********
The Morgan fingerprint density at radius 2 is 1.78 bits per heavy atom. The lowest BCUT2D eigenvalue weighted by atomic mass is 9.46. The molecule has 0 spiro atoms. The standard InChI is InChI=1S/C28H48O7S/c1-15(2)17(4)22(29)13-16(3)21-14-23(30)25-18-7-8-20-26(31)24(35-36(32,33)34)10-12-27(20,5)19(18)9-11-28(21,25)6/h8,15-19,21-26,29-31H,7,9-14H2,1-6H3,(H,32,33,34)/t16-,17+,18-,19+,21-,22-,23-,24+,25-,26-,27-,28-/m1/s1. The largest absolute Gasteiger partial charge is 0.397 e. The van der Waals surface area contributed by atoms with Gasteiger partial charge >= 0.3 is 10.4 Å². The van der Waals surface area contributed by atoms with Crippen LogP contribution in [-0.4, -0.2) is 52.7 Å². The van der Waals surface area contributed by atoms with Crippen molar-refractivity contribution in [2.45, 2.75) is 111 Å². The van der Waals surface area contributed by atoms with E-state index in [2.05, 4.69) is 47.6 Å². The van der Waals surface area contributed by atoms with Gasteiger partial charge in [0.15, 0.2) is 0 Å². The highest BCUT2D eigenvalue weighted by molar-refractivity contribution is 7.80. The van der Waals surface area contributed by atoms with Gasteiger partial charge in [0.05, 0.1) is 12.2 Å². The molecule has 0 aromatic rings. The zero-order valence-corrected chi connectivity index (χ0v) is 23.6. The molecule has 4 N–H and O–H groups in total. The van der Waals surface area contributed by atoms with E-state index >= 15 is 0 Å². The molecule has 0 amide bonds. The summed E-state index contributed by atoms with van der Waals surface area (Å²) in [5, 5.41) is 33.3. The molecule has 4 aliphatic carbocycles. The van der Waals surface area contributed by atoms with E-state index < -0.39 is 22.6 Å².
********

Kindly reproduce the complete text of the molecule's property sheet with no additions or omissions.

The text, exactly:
The Morgan fingerprint density at radius 2 is 1.78 bits per heavy atom. The lowest BCUT2D eigenvalue weighted by atomic mass is 9.46. The molecule has 0 spiro atoms. The standard InChI is InChI=1S/C28H48O7S/c1-15(2)17(4)22(29)13-16(3)21-14-23(30)25-18-7-8-20-26(31)24(35-36(32,33)34)10-12-27(20,5)19(18)9-11-28(21,25)6/h8,15-19,21-26,29-31H,7,9-14H2,1-6H3,(H,32,33,34)/t16-,17+,18-,19+,21-,22-,23-,24+,25-,26-,27-,28-/m1/s1. The largest absolute Gasteiger partial charge is 0.397 e. The van der Waals surface area contributed by atoms with Gasteiger partial charge >= 0.3 is 10.4 Å². The van der Waals surface area contributed by atoms with Crippen LogP contribution in [-0.4, -0.2) is 52.7 Å². The van der Waals surface area contributed by atoms with Crippen molar-refractivity contribution in [2.45, 2.75) is 111 Å². The van der Waals surface area contributed by atoms with E-state index in [2.05, 4.69) is 47.6 Å². The van der Waals surface area contributed by atoms with Gasteiger partial charge in [0.15, 0.2) is 0 Å². The highest BCUT2D eigenvalue weighted by molar-refractivity contribution is 7.80. The van der Waals surface area contributed by atoms with Gasteiger partial charge in [0.05, 0.1) is 12.2 Å². The molecule has 0 aromatic rings. The zero-order valence-corrected chi connectivity index (χ0v) is 23.6. The molecule has 4 N–H and O–H groups in total. The van der Waals surface area contributed by atoms with E-state index >= 15 is 0 Å². The molecule has 0 amide bonds. The summed E-state index contributed by atoms with van der Waals surface area (Å²) in [5, 5.41) is 33.3. The molecule has 4 aliphatic carbocycles. The van der Waals surface area contributed by atoms with E-state index < -0.39 is 22.6 Å².